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Landin in Scotland: So long then, Ruth Davidson

The leader of the Scottish Conservatives welcomed Boris Johnson's coronation with her resignation – perhaps they were just too similar, muses CONRAD LANDIN

“I WILL force myself to do things I’m scared of just to show myself I’m being stupid for being scared,” Ruth Davidson said at the Edinburgh International Book Festival earlier this month. Was this why she initially persisted as Scottish Tory chief under Boris Johnson’s leadership, or why she ultimately gave up?

Davidson’s rise to political prominence was rapid. She joined the Scottish Conservatives in 2009 on the day she handed in her notice at the BBC to pursue further study at the University of Glasgow. Within two years she had become the party’s leader.

Announcing her resignation eight years later, Davidson insisted it was motivated by personal circumstances, and not by Johnson’s ascendancy. It’s no surprise that having recently started a family, Davidson’s tolerance for the gruelling and discriminatory rigours of politics may have waned.

The real clanger came when her spokesman confirmed that Davidson in fact supports Johnson’s suspension of the UK Parliament. While this may have come as a shock to the chatterati which lauded Davidson as a liberal progressive, her record of support for the most brutal of Tory policies makes it entirely believable. So perhaps it’s time to ask whether Davidson’s issue with the new PM isn’t that he’s too different to her style of politics, but that he’s far too similar.

That’s not to say the talk of their mutual disdain for one another is untrue. Davidson has barely disguised it. Earlier this year she blocked Johnson from making an appearance at the Scottish Tory conference. In 2016 she made an explicit joke about the Tories “withdrawing our massive Johnson” in the 2016 leadership race. That same year her team briefed that if Johnson became PM, the Scottish Tories would break away from the national party.

Davidson, unlike Johnson, campaigned to remain in the European Union. Then again, but for the perception of circumstance and tactics ahead of the referendum, Johnson could well have done too. And was he the only one who took a tactical decision on the matter? Having both cut their teeth in journalism, Davidson and Johnson both know how to angle a story to validate the preconceptions of their respective target bases.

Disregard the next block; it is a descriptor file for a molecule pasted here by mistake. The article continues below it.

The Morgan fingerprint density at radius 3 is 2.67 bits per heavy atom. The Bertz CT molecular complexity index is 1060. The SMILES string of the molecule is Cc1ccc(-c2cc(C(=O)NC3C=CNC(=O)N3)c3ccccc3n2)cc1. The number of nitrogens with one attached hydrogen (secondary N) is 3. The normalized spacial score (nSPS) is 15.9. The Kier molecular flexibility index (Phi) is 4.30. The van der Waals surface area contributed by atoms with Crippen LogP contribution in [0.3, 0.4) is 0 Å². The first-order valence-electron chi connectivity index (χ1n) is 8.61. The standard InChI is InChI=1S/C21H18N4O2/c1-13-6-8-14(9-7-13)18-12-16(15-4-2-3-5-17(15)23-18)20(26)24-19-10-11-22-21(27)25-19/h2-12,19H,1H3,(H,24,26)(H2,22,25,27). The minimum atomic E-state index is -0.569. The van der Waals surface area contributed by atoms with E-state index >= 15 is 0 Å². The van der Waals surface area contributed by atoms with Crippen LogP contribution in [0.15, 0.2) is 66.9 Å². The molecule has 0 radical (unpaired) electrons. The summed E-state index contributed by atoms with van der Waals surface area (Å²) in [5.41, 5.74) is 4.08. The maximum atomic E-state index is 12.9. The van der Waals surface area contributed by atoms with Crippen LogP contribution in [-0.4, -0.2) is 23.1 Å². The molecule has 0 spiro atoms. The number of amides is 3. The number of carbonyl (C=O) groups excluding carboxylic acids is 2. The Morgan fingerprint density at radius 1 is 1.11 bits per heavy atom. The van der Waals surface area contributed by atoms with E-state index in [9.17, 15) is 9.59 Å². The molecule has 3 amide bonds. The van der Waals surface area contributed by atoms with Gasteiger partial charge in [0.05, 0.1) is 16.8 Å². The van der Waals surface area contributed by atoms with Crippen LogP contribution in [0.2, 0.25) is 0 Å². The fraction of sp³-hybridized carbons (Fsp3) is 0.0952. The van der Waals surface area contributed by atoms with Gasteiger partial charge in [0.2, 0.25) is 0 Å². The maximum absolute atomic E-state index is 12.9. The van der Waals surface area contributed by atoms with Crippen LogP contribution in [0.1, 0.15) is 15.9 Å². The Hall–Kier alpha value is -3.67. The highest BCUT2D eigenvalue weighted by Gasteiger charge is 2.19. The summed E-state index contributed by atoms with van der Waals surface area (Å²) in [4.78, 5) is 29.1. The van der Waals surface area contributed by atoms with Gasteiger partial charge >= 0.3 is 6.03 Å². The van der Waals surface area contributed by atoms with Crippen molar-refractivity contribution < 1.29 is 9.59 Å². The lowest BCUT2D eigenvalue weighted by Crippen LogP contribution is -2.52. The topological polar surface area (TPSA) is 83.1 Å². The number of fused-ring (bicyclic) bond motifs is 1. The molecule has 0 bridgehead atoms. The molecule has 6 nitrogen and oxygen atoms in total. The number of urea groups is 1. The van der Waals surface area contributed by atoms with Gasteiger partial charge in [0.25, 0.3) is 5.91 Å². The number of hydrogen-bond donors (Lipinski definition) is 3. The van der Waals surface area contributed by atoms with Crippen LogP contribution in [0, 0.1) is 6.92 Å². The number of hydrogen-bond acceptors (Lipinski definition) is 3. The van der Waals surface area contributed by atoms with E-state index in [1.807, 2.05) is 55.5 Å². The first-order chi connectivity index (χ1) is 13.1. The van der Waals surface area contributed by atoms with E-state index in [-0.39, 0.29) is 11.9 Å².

No doubt their time in the press has also helped both understand our media’s constant, desperate clamour to label individual Conservative politicians as loveable mavericks with liberal consciences. David Davis, Amber Rudd and, of course, David Cameron were all championed as beacons of ethics before their cruelties became so glaringly obvious it was more convenient to ditch them in favour of heroes anew — such as Davidson, handily still in opposition. Others, like Ken Clarke and George Osborne, have travelled in the opposite direction, championing hard-right policies in ministerial office only to become their critics from the sidelines.

Johnson’s time as a liberal hero is long forgotten, but that’s not to say it never happened. Some of the same north London arch-remainers who would now refuse to vote Labour over Brexit once happily flocked to the polls to vote Johnson in as the capital’s mayor.

While these memories have been handily erased, Johnson has cannily shifted his loveable rogue status to appeal to Brexiteers and the Tory rank-and-file. Like Davidson, he knows the power of a straight-talking persona and naughty anecdotes among the latter. It’s no surprise that both, along with Jacob Rees-Mogg, have consistently been the delegates’ favourites on the party conference fringe circuit.

Out of power, Davidson has managed to cling onto her veneer of progressive politics. And at the Book Festival this month, the crowd was lapping it up. The Scottish Tory leader kept insisting she wanted to talk about the inspiring women she wrote about in her recent book — but she was far more of a natural in discussing number one.

But how long would she have been able to balance appealing to liberal audiences with support for Johnson’s politics and his Brexit plan?

Not so long ago, as was readily apparent at the Scottish Tory conference this year, Davidson was hoping to lead Holyrood’s first Conservative government — and stood a chance.

But with a similar character having already made the transition from cheeky panel shows and outspoken newspaper columns to the grim realities of Tory government down south, this plan was looking a lot less convincing. If that was her thinking, we should at least give Davidson credit for recognising that her moment had passed.

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